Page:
For one of the few times since Mayor Kurt L. Schmoke took office three years ago, the city has taken a look at the economic writing on the wall and, instead of whining about it, has tried to produce a plan that includes a realistic fiscal agenda.
Although this plan is of obvious interest to city residents, it's primary audience for now is the legislative leadership in Annapolis. After listening to tales of woe from the Schmoke folks for two years, the leadership is both more sensitive to the city's needs and more insistent that the city be willing to take charge of its destiny. The plan lays out ways to do just that.
Unfortunately, the city's hard work, like that of the Linowes commission, might not bear fruit in this very, very tough recession year.
Fortunately, as a blueprint for what's in store for Baltimore, this plan is already proving a useful and persuasive tool.
"We gave all the labor leaders a complete briefing last week on the financial condition the city was presented with," city finance director Bill Brown said in an interview last week. "It was sort of like a wake."
Three years of tough times, negative choices and program cutbacks have not solved any of the city's financial problems but only delayed the day of reckoning. The strategic plan says that day has finally come.
"Without additional revenues and continued downsizing of government, the City does not expect to be able to balance its FY92 budget [fiscal year 1992, beginning in July] without significant disruptions to normal operations," the plan said.
The city's general fund covers the programs and salaries of about 11,300 city employees involved in police, fire, recreation, library and parts of other programs, including housing and health services.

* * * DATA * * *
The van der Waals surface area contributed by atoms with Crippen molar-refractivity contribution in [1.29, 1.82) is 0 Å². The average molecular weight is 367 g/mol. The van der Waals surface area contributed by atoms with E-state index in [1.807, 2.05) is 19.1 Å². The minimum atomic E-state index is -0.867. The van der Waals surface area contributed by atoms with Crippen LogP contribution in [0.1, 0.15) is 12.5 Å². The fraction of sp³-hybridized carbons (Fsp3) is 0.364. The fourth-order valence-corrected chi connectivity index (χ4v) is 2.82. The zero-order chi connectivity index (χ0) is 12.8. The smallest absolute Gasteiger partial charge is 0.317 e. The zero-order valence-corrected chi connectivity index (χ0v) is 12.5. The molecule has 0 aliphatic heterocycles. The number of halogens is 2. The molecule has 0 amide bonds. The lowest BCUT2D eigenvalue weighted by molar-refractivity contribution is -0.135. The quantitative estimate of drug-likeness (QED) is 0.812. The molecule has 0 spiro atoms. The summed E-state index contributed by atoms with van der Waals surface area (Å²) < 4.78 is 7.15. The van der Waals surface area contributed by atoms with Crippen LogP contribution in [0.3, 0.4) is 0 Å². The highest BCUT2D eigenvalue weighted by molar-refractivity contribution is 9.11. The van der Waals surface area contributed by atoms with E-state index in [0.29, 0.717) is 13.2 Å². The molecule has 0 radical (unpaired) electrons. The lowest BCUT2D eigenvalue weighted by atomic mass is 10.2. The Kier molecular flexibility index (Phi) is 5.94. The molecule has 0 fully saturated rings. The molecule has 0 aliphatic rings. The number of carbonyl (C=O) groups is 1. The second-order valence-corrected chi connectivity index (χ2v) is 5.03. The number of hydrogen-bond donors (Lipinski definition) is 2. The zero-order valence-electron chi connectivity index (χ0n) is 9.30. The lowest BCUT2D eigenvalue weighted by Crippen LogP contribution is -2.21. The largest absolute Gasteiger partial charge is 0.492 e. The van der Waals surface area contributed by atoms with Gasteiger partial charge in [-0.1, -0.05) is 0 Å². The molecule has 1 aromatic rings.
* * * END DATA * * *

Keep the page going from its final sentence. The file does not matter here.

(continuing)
More than 17,000 employees are in other programs, funded mainly with state and federal money, including transportation and roads, water and sewer utilities, the public schools and parts of other programs. These other funds "are in fairly decent shape," according to city budget director Ed Gallagher, although highway user revenues have been soft.
It's the roughly $800 million general fund that's under pressure. Labor contracts, rapidly climbing health benefits and increased spending on city schools (the general fund makes a substantial payment to the schools beyond their state funds) will cause general fund expenditures to climb an estimated 8.8 percent in fiscal 1992, 7.5 percent in 1993 and 7.7 percent in 1994.
However, because of the recession and related weakness in tax revenues, general fund revenues are estimated to rise by only 2.2 percent in fiscal 1992. They will recover somewhat the next two years as the economy improves, rising by a forecast 5.1 percent in 1993 and 5.2 percent in 1994. But the shortfall will widen unless state aid is boosted or city workers are removed from the payroll.
The city's plan for dealing with this scenario also includes setting aside a portion of any increased tax revenues to reduce the city property tax rate from its current level of $5.95 per $100 of assessed value to $5.88 over the next three years. That's a modest improvement that would still leave taxes in the city much higher than in any other Maryland jurisdiction, but city officials hope it's a move in the right direction and would help keep middle-class homeowners in the city.
If the city didn't change its programs and received no new help from the state, the plan forecasts a general fund deficit of $54 million in fiscal 1992, $78.7 million in 1993 and $106.4 million in 1994. Proposals to have the state take over certain court and jail functions would narrow but not close the gap, and it's not clear now how much state money will be available.
Something has to give.
"The city clearly has reached a point where its existing revenue base cannot support the current level of services," the plan said. "The City of Baltimore will need to undergo a period of vast transformation."
The plan outlines areas for possible action, but the real action for the next couple of months will be in Annapolis. By April, the city's legislative fate will be clear, and we'll see if the area's economy has weakened further.
We'll also see if city officials are seriously talking about this plan then.
And whether the rest of us are seriously listening.